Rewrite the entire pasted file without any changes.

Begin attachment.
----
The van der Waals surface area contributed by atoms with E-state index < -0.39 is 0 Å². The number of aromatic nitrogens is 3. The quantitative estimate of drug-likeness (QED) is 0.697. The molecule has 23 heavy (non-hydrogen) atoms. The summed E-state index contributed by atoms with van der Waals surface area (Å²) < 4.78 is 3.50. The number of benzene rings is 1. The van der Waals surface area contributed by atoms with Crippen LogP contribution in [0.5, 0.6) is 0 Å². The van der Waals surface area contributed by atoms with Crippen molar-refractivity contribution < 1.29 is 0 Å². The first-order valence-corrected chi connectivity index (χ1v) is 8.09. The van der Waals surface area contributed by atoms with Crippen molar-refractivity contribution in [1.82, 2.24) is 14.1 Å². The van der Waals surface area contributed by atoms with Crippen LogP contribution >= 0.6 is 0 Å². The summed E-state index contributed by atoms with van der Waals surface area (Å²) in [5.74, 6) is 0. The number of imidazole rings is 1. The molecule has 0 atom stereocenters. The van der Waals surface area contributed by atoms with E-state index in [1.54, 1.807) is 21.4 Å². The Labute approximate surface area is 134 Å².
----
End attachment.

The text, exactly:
The van der Waals surface area contributed by atoms with E-state index < -0.39 is 0 Å². The number of aromatic nitrogens is 3. The quantitative estimate of drug-likeness (QED) is 0.697. The molecule has 23 heavy (non-hydrogen) atoms. The summed E-state index contributed by atoms with van der Waals surface area (Å²) < 4.78 is 3.50. The number of benzene rings is 1. The van der Waals surface area contributed by atoms with Crippen LogP contribution in [0.5, 0.6) is 0 Å². The van der Waals surface area contributed by atoms with Crippen molar-refractivity contribution < 1.29 is 0 Å². The first-order valence-corrected chi connectivity index (χ1v) is 8.09. The van der Waals surface area contributed by atoms with Crippen molar-refractivity contribution in [1.82, 2.24) is 14.1 Å². The van der Waals surface area contributed by atoms with Crippen LogP contribution >= 0.6 is 0 Å². The summed E-state index contributed by atoms with van der Waals surface area (Å²) in [5.74, 6) is 0. The number of imidazole rings is 1. The molecule has 0 atom stereocenters. The van der Waals surface area contributed by atoms with E-state index in [1.54, 1.807) is 21.4 Å². The Labute approximate surface area is 134 Å².